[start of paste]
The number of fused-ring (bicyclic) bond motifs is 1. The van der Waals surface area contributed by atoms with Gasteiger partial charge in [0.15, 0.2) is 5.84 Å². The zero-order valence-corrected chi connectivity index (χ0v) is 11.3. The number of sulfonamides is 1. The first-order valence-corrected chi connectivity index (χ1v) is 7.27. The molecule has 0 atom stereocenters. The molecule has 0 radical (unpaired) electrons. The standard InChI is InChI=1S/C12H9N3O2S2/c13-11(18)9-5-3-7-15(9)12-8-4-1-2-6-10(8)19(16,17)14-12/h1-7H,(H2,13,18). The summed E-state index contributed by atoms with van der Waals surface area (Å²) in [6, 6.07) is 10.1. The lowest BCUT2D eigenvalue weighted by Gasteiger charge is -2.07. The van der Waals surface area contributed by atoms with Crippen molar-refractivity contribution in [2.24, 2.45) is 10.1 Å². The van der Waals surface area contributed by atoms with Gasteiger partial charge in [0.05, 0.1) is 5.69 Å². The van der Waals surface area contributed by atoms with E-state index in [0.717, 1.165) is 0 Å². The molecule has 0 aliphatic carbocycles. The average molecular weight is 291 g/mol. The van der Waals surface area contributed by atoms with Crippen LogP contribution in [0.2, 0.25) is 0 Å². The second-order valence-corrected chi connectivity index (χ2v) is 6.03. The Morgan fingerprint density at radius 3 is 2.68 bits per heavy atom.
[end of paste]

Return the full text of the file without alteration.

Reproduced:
The number of fused-ring (bicyclic) bond motifs is 1. The van der Waals surface area contributed by atoms with Gasteiger partial charge in [0.15, 0.2) is 5.84 Å². The zero-order valence-corrected chi connectivity index (χ0v) is 11.3. The number of sulfonamides is 1. The first-order valence-corrected chi connectivity index (χ1v) is 7.27. The molecule has 0 atom stereocenters. The molecule has 0 radical (unpaired) electrons. The standard InChI is InChI=1S/C12H9N3O2S2/c13-11(18)9-5-3-7-15(9)12-8-4-1-2-6-10(8)19(16,17)14-12/h1-7H,(H2,13,18). The summed E-state index contributed by atoms with van der Waals surface area (Å²) in [6, 6.07) is 10.1. The lowest BCUT2D eigenvalue weighted by Gasteiger charge is -2.07. The van der Waals surface area contributed by atoms with Crippen molar-refractivity contribution in [2.24, 2.45) is 10.1 Å². The van der Waals surface area contributed by atoms with Gasteiger partial charge in [0.05, 0.1) is 5.69 Å². The van der Waals surface area contributed by atoms with E-state index in [0.717, 1.165) is 0 Å². The molecule has 0 aliphatic carbocycles. The average molecular weight is 291 g/mol. The van der Waals surface area contributed by atoms with Crippen LogP contribution in [0.2, 0.25) is 0 Å². The second-order valence-corrected chi connectivity index (χ2v) is 6.03. The Morgan fingerprint density at radius 3 is 2.68 bits per heavy atom.